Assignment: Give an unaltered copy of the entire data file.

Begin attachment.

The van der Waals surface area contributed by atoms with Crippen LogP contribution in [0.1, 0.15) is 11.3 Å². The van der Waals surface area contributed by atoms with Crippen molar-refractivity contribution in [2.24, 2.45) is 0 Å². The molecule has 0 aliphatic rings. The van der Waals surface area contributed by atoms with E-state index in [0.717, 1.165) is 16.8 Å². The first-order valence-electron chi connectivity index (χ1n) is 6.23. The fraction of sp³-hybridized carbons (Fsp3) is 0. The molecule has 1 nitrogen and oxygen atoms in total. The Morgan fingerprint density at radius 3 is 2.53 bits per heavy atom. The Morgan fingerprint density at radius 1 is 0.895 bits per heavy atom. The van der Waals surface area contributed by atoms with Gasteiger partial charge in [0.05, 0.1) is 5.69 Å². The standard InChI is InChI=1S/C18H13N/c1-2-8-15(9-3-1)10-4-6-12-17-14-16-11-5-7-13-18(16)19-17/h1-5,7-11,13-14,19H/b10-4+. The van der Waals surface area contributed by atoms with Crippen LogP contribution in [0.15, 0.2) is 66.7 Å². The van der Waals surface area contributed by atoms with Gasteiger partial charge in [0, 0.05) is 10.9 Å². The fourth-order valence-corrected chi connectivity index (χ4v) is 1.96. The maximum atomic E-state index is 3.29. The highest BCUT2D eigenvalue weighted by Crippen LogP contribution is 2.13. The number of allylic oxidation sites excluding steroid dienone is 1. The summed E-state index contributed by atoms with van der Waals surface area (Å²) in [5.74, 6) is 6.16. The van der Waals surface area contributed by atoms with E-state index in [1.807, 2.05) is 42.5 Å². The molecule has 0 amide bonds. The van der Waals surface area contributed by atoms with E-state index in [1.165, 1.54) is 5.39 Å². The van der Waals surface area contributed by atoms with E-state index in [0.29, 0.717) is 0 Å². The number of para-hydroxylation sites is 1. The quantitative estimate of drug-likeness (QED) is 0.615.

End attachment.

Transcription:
The van der Waals surface area contributed by atoms with Crippen LogP contribution in [0.1, 0.15) is 11.3 Å². The van der Waals surface area contributed by atoms with Crippen molar-refractivity contribution in [2.24, 2.45) is 0 Å². The molecule has 0 aliphatic rings. The van der Waals surface area contributed by atoms with E-state index in [0.717, 1.165) is 16.8 Å². The first-order valence-electron chi connectivity index (χ1n) is 6.23. The fraction of sp³-hybridized carbons (Fsp3) is 0. The molecule has 1 nitrogen and oxygen atoms in total. The Morgan fingerprint density at radius 3 is 2.53 bits per heavy atom. The Morgan fingerprint density at radius 1 is 0.895 bits per heavy atom. The van der Waals surface area contributed by atoms with Gasteiger partial charge in [0.05, 0.1) is 5.69 Å². The standard InChI is InChI=1S/C18H13N/c1-2-8-15(9-3-1)10-4-6-12-17-14-16-11-5-7-13-18(16)19-17/h1-5,7-11,13-14,19H/b10-4+. The van der Waals surface area contributed by atoms with Crippen LogP contribution in [0.15, 0.2) is 66.7 Å². The van der Waals surface area contributed by atoms with Gasteiger partial charge in [0, 0.05) is 10.9 Å². The fourth-order valence-corrected chi connectivity index (χ4v) is 1.96. The maximum atomic E-state index is 3.29. The highest BCUT2D eigenvalue weighted by Crippen LogP contribution is 2.13. The number of allylic oxidation sites excluding steroid dienone is 1. The summed E-state index contributed by atoms with van der Waals surface area (Å²) in [5.74, 6) is 6.16. The van der Waals surface area contributed by atoms with E-state index in [1.807, 2.05) is 42.5 Å². The molecule has 0 amide bonds. The van der Waals surface area contributed by atoms with E-state index in [1.165, 1.54) is 5.39 Å². The van der Waals surface area contributed by atoms with E-state index in [0.29, 0.717) is 0 Å². The number of para-hydroxylation sites is 1. The quantitative estimate of drug-likeness (QED) is 0.615.